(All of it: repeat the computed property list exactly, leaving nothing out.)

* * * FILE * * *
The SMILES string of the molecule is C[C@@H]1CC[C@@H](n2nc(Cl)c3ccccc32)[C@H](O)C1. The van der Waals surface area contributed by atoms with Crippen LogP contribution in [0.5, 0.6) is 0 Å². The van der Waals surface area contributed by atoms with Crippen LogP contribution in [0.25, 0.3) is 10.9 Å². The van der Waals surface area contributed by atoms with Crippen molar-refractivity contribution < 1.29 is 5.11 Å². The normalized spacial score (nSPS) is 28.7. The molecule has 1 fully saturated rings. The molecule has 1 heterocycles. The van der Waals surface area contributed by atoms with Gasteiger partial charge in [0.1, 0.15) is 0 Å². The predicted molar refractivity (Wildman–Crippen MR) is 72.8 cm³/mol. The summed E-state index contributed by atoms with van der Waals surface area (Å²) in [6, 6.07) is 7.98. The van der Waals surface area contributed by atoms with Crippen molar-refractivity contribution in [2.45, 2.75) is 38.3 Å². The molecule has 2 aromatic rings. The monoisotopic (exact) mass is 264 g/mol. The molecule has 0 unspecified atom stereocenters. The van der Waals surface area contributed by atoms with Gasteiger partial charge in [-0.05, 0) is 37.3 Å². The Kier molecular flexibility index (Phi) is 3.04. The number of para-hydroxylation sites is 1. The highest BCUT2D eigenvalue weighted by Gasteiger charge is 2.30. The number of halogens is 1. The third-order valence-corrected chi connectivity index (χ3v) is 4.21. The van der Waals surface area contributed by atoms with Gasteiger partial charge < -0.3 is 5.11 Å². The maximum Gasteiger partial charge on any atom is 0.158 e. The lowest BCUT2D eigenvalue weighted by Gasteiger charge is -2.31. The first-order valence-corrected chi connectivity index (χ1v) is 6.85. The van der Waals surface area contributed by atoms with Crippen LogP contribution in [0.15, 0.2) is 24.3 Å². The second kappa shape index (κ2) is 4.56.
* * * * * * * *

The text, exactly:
The SMILES string of the molecule is C[C@@H]1CC[C@@H](n2nc(Cl)c3ccccc32)[C@H](O)C1. The van der Waals surface area contributed by atoms with Crippen LogP contribution in [0.5, 0.6) is 0 Å². The van der Waals surface area contributed by atoms with Crippen LogP contribution in [0.25, 0.3) is 10.9 Å². The van der Waals surface area contributed by atoms with Crippen molar-refractivity contribution < 1.29 is 5.11 Å². The normalized spacial score (nSPS) is 28.7. The molecule has 1 fully saturated rings. The molecule has 1 heterocycles. The van der Waals surface area contributed by atoms with Gasteiger partial charge in [0.1, 0.15) is 0 Å². The predicted molar refractivity (Wildman–Crippen MR) is 72.8 cm³/mol. The summed E-state index contributed by atoms with van der Waals surface area (Å²) in [6, 6.07) is 7.98. The van der Waals surface area contributed by atoms with Crippen molar-refractivity contribution in [2.45, 2.75) is 38.3 Å². The molecule has 2 aromatic rings. The monoisotopic (exact) mass is 264 g/mol. The molecule has 0 unspecified atom stereocenters. The van der Waals surface area contributed by atoms with Gasteiger partial charge in [-0.05, 0) is 37.3 Å². The Kier molecular flexibility index (Phi) is 3.04. The number of para-hydroxylation sites is 1. The highest BCUT2D eigenvalue weighted by Gasteiger charge is 2.30. The number of halogens is 1. The third-order valence-corrected chi connectivity index (χ3v) is 4.21. The van der Waals surface area contributed by atoms with Gasteiger partial charge < -0.3 is 5.11 Å². The maximum Gasteiger partial charge on any atom is 0.158 e. The lowest BCUT2D eigenvalue weighted by Gasteiger charge is -2.31. The first-order valence-corrected chi connectivity index (χ1v) is 6.85. The van der Waals surface area contributed by atoms with Crippen LogP contribution in [0.15, 0.2) is 24.3 Å². The second kappa shape index (κ2) is 4.56.